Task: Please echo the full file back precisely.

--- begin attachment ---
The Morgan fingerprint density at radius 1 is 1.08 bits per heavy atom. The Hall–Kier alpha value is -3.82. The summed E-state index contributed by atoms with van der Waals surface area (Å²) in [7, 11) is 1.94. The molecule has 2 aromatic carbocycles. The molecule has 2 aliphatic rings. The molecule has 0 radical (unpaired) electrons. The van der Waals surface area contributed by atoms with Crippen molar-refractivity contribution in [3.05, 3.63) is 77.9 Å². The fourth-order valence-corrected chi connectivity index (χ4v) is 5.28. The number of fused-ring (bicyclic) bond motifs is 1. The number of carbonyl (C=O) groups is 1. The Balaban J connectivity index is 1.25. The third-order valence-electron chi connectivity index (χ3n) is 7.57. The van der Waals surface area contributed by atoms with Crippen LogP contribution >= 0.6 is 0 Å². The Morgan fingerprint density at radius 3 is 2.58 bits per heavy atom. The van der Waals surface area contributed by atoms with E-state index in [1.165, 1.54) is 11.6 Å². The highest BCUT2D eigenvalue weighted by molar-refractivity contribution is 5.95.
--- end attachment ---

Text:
The Morgan fingerprint density at radius 1 is 1.08 bits per heavy atom. The Hall–Kier alpha value is -3.82. The summed E-state index contributed by atoms with van der Waals surface area (Å²) in [7, 11) is 1.94. The molecule has 2 aromatic carbocycles. The molecule has 2 aliphatic rings. The molecule has 0 radical (unpaired) electrons. The van der Waals surface area contributed by atoms with Crippen molar-refractivity contribution in [3.05, 3.63) is 77.9 Å². The fourth-order valence-corrected chi connectivity index (χ4v) is 5.28. The number of fused-ring (bicyclic) bond motifs is 1. The number of carbonyl (C=O) groups is 1. The Balaban J connectivity index is 1.25. The third-order valence-electron chi connectivity index (χ3n) is 7.57. The van der Waals surface area contributed by atoms with Crippen LogP contribution >= 0.6 is 0 Å². The Morgan fingerprint density at radius 3 is 2.58 bits per heavy atom. The van der Waals surface area contributed by atoms with E-state index in [1.165, 1.54) is 11.6 Å². The highest BCUT2D eigenvalue weighted by molar-refractivity contribution is 5.95.